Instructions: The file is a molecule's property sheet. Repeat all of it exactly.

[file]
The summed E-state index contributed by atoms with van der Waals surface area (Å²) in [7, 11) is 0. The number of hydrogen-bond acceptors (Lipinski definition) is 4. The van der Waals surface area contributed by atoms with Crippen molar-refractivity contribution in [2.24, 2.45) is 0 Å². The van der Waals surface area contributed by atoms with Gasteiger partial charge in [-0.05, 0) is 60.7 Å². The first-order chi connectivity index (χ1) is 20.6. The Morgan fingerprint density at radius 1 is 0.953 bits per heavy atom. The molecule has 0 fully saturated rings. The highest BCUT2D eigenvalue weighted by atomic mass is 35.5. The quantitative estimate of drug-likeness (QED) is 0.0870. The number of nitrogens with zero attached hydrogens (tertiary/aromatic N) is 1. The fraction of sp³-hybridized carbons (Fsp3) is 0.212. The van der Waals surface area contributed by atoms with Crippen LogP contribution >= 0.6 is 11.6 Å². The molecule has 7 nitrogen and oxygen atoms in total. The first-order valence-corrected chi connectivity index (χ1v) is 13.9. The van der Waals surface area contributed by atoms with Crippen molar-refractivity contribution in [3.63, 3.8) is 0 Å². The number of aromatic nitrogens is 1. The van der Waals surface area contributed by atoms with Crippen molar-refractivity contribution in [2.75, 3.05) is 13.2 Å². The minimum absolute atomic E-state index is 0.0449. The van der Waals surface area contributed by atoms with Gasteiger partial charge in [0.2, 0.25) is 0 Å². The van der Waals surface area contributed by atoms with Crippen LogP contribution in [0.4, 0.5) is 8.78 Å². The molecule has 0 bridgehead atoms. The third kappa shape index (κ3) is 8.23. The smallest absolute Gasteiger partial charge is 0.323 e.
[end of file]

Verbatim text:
The summed E-state index contributed by atoms with van der Waals surface area (Å²) in [7, 11) is 0. The number of hydrogen-bond acceptors (Lipinski definition) is 4. The van der Waals surface area contributed by atoms with Crippen molar-refractivity contribution in [2.24, 2.45) is 0 Å². The van der Waals surface area contributed by atoms with Gasteiger partial charge in [-0.05, 0) is 60.7 Å². The first-order chi connectivity index (χ1) is 20.6. The Morgan fingerprint density at radius 1 is 0.953 bits per heavy atom. The molecule has 0 fully saturated rings. The highest BCUT2D eigenvalue weighted by atomic mass is 35.5. The quantitative estimate of drug-likeness (QED) is 0.0870. The number of nitrogens with zero attached hydrogens (tertiary/aromatic N) is 1. The fraction of sp³-hybridized carbons (Fsp3) is 0.212. The van der Waals surface area contributed by atoms with Crippen LogP contribution >= 0.6 is 11.6 Å². The molecule has 7 nitrogen and oxygen atoms in total. The first-order valence-corrected chi connectivity index (χ1v) is 13.9. The van der Waals surface area contributed by atoms with Crippen molar-refractivity contribution in [3.63, 3.8) is 0 Å². The number of aromatic nitrogens is 1. The van der Waals surface area contributed by atoms with Crippen molar-refractivity contribution in [2.75, 3.05) is 13.2 Å². The minimum absolute atomic E-state index is 0.0449. The van der Waals surface area contributed by atoms with Gasteiger partial charge in [0.2, 0.25) is 0 Å². The van der Waals surface area contributed by atoms with Crippen LogP contribution in [0.4, 0.5) is 8.78 Å². The molecule has 0 bridgehead atoms. The third kappa shape index (κ3) is 8.23. The smallest absolute Gasteiger partial charge is 0.323 e.